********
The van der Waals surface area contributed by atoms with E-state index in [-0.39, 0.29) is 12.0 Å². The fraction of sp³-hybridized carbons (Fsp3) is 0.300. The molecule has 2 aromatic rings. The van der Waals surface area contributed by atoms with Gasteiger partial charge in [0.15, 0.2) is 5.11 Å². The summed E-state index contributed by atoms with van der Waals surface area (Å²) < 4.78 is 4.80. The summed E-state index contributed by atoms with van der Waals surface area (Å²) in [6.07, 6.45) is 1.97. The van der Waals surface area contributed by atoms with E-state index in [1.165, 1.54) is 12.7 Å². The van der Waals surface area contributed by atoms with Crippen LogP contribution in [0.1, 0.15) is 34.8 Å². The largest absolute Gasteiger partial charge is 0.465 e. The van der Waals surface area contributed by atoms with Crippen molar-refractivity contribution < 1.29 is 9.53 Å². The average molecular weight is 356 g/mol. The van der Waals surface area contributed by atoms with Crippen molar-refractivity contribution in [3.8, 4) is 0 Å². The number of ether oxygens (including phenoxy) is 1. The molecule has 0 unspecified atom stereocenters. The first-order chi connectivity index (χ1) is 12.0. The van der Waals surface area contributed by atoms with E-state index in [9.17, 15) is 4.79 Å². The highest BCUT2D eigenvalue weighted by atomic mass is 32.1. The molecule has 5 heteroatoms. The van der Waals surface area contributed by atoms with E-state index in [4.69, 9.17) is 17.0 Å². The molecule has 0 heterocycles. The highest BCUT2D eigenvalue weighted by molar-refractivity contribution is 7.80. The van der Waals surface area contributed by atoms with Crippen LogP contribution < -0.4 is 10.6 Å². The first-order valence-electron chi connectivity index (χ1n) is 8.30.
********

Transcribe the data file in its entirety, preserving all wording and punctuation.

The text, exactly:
The van der Waals surface area contributed by atoms with E-state index in [-0.39, 0.29) is 12.0 Å². The fraction of sp³-hybridized carbons (Fsp3) is 0.300. The molecule has 2 aromatic rings. The van der Waals surface area contributed by atoms with Gasteiger partial charge in [0.15, 0.2) is 5.11 Å². The summed E-state index contributed by atoms with van der Waals surface area (Å²) < 4.78 is 4.80. The summed E-state index contributed by atoms with van der Waals surface area (Å²) in [6.07, 6.45) is 1.97. The van der Waals surface area contributed by atoms with E-state index in [1.165, 1.54) is 12.7 Å². The van der Waals surface area contributed by atoms with Crippen LogP contribution in [0.1, 0.15) is 34.8 Å². The largest absolute Gasteiger partial charge is 0.465 e. The van der Waals surface area contributed by atoms with Crippen molar-refractivity contribution < 1.29 is 9.53 Å². The average molecular weight is 356 g/mol. The van der Waals surface area contributed by atoms with Crippen molar-refractivity contribution in [3.8, 4) is 0 Å². The number of ether oxygens (including phenoxy) is 1. The molecule has 0 unspecified atom stereocenters. The first-order chi connectivity index (χ1) is 12.0. The van der Waals surface area contributed by atoms with E-state index in [9.17, 15) is 4.79 Å². The highest BCUT2D eigenvalue weighted by atomic mass is 32.1. The molecule has 5 heteroatoms. The van der Waals surface area contributed by atoms with E-state index in [4.69, 9.17) is 17.0 Å². The molecule has 0 heterocycles. The highest BCUT2D eigenvalue weighted by molar-refractivity contribution is 7.80. The van der Waals surface area contributed by atoms with Crippen LogP contribution < -0.4 is 10.6 Å². The first-order valence-electron chi connectivity index (χ1n) is 8.30.